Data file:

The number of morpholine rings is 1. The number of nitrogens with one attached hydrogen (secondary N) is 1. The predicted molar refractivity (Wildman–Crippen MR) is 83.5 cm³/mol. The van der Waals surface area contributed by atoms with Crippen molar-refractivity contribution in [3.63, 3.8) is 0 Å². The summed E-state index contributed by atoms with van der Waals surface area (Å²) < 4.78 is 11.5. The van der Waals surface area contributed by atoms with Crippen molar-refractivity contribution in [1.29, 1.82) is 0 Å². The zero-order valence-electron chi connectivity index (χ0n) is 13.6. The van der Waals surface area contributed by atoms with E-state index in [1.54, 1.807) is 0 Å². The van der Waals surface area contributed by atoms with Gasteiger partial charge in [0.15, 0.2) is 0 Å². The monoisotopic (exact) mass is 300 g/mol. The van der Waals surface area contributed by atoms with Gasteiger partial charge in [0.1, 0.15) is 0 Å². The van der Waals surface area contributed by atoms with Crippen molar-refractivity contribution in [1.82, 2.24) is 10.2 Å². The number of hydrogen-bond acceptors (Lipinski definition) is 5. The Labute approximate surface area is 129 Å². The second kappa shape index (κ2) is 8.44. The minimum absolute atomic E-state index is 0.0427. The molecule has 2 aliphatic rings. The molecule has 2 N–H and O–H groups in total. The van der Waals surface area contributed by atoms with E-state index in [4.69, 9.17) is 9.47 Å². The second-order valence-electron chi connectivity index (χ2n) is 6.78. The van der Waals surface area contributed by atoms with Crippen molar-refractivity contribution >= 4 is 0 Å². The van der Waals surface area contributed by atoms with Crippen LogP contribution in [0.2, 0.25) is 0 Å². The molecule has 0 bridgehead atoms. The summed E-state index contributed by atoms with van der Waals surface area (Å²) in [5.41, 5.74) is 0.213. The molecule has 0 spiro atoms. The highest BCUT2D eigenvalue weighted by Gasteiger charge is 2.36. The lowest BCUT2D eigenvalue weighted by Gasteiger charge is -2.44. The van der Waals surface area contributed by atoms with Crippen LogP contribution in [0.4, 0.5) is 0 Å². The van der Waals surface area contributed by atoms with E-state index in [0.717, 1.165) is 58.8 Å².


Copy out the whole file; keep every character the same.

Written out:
The number of morpholine rings is 1. The number of nitrogens with one attached hydrogen (secondary N) is 1. The predicted molar refractivity (Wildman–Crippen MR) is 83.5 cm³/mol. The van der Waals surface area contributed by atoms with Crippen molar-refractivity contribution in [3.63, 3.8) is 0 Å². The summed E-state index contributed by atoms with van der Waals surface area (Å²) < 4.78 is 11.5. The van der Waals surface area contributed by atoms with Crippen molar-refractivity contribution in [1.29, 1.82) is 0 Å². The zero-order valence-electron chi connectivity index (χ0n) is 13.6. The van der Waals surface area contributed by atoms with E-state index in [1.54, 1.807) is 0 Å². The van der Waals surface area contributed by atoms with Gasteiger partial charge in [0.15, 0.2) is 0 Å². The monoisotopic (exact) mass is 300 g/mol. The van der Waals surface area contributed by atoms with Gasteiger partial charge in [0.1, 0.15) is 0 Å². The van der Waals surface area contributed by atoms with Crippen molar-refractivity contribution in [1.82, 2.24) is 10.2 Å². The number of hydrogen-bond acceptors (Lipinski definition) is 5. The Labute approximate surface area is 129 Å². The second kappa shape index (κ2) is 8.44. The minimum absolute atomic E-state index is 0.0427. The molecule has 2 aliphatic rings. The molecule has 2 N–H and O–H groups in total. The van der Waals surface area contributed by atoms with E-state index in [4.69, 9.17) is 9.47 Å². The second-order valence-electron chi connectivity index (χ2n) is 6.78. The van der Waals surface area contributed by atoms with Crippen molar-refractivity contribution >= 4 is 0 Å². The van der Waals surface area contributed by atoms with Crippen LogP contribution in [0.2, 0.25) is 0 Å². The molecule has 0 bridgehead atoms. The summed E-state index contributed by atoms with van der Waals surface area (Å²) in [5.41, 5.74) is 0.213. The molecule has 0 spiro atoms. The highest BCUT2D eigenvalue weighted by Gasteiger charge is 2.36. The lowest BCUT2D eigenvalue weighted by Gasteiger charge is -2.44. The van der Waals surface area contributed by atoms with Crippen LogP contribution in [0.4, 0.5) is 0 Å². The van der Waals surface area contributed by atoms with E-state index in [0.717, 1.165) is 58.8 Å².